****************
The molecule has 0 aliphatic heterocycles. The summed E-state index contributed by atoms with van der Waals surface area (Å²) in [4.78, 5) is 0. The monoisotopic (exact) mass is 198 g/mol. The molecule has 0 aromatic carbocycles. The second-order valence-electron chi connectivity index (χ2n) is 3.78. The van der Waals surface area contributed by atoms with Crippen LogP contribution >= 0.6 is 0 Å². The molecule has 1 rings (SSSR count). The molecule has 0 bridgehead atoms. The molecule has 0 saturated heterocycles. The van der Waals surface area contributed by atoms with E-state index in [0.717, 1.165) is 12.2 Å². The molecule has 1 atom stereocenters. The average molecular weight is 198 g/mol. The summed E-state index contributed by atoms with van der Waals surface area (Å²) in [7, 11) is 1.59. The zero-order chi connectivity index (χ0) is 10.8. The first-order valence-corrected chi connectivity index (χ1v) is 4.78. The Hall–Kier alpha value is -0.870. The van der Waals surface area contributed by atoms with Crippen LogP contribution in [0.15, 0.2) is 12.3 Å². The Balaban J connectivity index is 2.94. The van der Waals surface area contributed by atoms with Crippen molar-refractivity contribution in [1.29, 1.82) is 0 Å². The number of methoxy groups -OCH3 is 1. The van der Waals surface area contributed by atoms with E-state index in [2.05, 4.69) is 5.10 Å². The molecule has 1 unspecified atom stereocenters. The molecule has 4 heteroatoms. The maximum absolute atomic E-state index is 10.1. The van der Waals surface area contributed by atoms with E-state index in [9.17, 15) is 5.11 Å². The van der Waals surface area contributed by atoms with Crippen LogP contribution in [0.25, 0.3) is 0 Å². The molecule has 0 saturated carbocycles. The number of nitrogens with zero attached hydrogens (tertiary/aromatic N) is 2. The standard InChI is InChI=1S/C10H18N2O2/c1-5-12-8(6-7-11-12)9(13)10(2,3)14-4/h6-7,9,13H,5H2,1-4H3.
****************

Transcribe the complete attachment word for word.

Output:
The molecule has 0 aliphatic heterocycles. The summed E-state index contributed by atoms with van der Waals surface area (Å²) in [4.78, 5) is 0. The monoisotopic (exact) mass is 198 g/mol. The molecule has 0 aromatic carbocycles. The second-order valence-electron chi connectivity index (χ2n) is 3.78. The van der Waals surface area contributed by atoms with Crippen LogP contribution >= 0.6 is 0 Å². The molecule has 1 rings (SSSR count). The molecule has 0 bridgehead atoms. The molecule has 0 saturated heterocycles. The van der Waals surface area contributed by atoms with E-state index in [0.717, 1.165) is 12.2 Å². The molecule has 1 atom stereocenters. The average molecular weight is 198 g/mol. The summed E-state index contributed by atoms with van der Waals surface area (Å²) in [7, 11) is 1.59. The zero-order chi connectivity index (χ0) is 10.8. The first-order valence-corrected chi connectivity index (χ1v) is 4.78. The Hall–Kier alpha value is -0.870. The van der Waals surface area contributed by atoms with Crippen LogP contribution in [0.15, 0.2) is 12.3 Å². The Balaban J connectivity index is 2.94. The van der Waals surface area contributed by atoms with Crippen molar-refractivity contribution in [1.29, 1.82) is 0 Å². The number of methoxy groups -OCH3 is 1. The van der Waals surface area contributed by atoms with E-state index in [2.05, 4.69) is 5.10 Å². The molecule has 1 unspecified atom stereocenters. The molecule has 4 heteroatoms. The maximum absolute atomic E-state index is 10.1. The van der Waals surface area contributed by atoms with E-state index in [9.17, 15) is 5.11 Å². The van der Waals surface area contributed by atoms with Crippen LogP contribution in [0.25, 0.3) is 0 Å². The molecule has 0 saturated carbocycles. The number of nitrogens with zero attached hydrogens (tertiary/aromatic N) is 2. The standard InChI is InChI=1S/C10H18N2O2/c1-5-12-8(6-7-11-12)9(13)10(2,3)14-4/h6-7,9,13H,5H2,1-4H3.